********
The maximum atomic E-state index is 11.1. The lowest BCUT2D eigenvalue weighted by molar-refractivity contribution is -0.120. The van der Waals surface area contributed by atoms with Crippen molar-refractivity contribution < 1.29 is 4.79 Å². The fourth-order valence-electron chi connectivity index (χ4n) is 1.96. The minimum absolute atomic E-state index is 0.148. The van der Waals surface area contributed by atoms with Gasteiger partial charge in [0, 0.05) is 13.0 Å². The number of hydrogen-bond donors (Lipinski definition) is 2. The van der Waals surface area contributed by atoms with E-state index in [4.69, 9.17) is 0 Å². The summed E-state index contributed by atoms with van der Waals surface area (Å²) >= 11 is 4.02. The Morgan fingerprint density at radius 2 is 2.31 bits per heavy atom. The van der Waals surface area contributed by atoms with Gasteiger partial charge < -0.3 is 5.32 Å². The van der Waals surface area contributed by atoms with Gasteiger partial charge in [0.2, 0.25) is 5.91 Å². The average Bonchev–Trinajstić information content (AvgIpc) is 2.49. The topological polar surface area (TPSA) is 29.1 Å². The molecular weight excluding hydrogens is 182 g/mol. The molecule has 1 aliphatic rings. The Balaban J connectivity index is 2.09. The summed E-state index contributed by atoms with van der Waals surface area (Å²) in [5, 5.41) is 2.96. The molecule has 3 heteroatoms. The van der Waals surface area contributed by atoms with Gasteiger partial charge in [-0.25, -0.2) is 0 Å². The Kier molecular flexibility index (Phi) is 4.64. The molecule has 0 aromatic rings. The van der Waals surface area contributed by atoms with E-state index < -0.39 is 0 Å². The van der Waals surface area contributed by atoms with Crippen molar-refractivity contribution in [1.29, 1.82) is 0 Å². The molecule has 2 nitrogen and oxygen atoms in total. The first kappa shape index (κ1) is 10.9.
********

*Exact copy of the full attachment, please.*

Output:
The maximum atomic E-state index is 11.1. The lowest BCUT2D eigenvalue weighted by molar-refractivity contribution is -0.120. The van der Waals surface area contributed by atoms with Crippen molar-refractivity contribution < 1.29 is 4.79 Å². The fourth-order valence-electron chi connectivity index (χ4n) is 1.96. The minimum absolute atomic E-state index is 0.148. The van der Waals surface area contributed by atoms with Gasteiger partial charge in [0, 0.05) is 13.0 Å². The number of hydrogen-bond donors (Lipinski definition) is 2. The van der Waals surface area contributed by atoms with E-state index in [4.69, 9.17) is 0 Å². The summed E-state index contributed by atoms with van der Waals surface area (Å²) >= 11 is 4.02. The Morgan fingerprint density at radius 2 is 2.31 bits per heavy atom. The van der Waals surface area contributed by atoms with Gasteiger partial charge < -0.3 is 5.32 Å². The van der Waals surface area contributed by atoms with Gasteiger partial charge in [0.2, 0.25) is 5.91 Å². The average Bonchev–Trinajstić information content (AvgIpc) is 2.49. The topological polar surface area (TPSA) is 29.1 Å². The molecular weight excluding hydrogens is 182 g/mol. The molecule has 1 aliphatic rings. The Balaban J connectivity index is 2.09. The summed E-state index contributed by atoms with van der Waals surface area (Å²) in [5, 5.41) is 2.96. The molecule has 3 heteroatoms. The van der Waals surface area contributed by atoms with Gasteiger partial charge in [-0.25, -0.2) is 0 Å². The Kier molecular flexibility index (Phi) is 4.64. The molecule has 0 aromatic rings. The van der Waals surface area contributed by atoms with E-state index < -0.39 is 0 Å². The van der Waals surface area contributed by atoms with Crippen molar-refractivity contribution in [1.29, 1.82) is 0 Å². The molecule has 2 nitrogen and oxygen atoms in total. The first kappa shape index (κ1) is 10.9.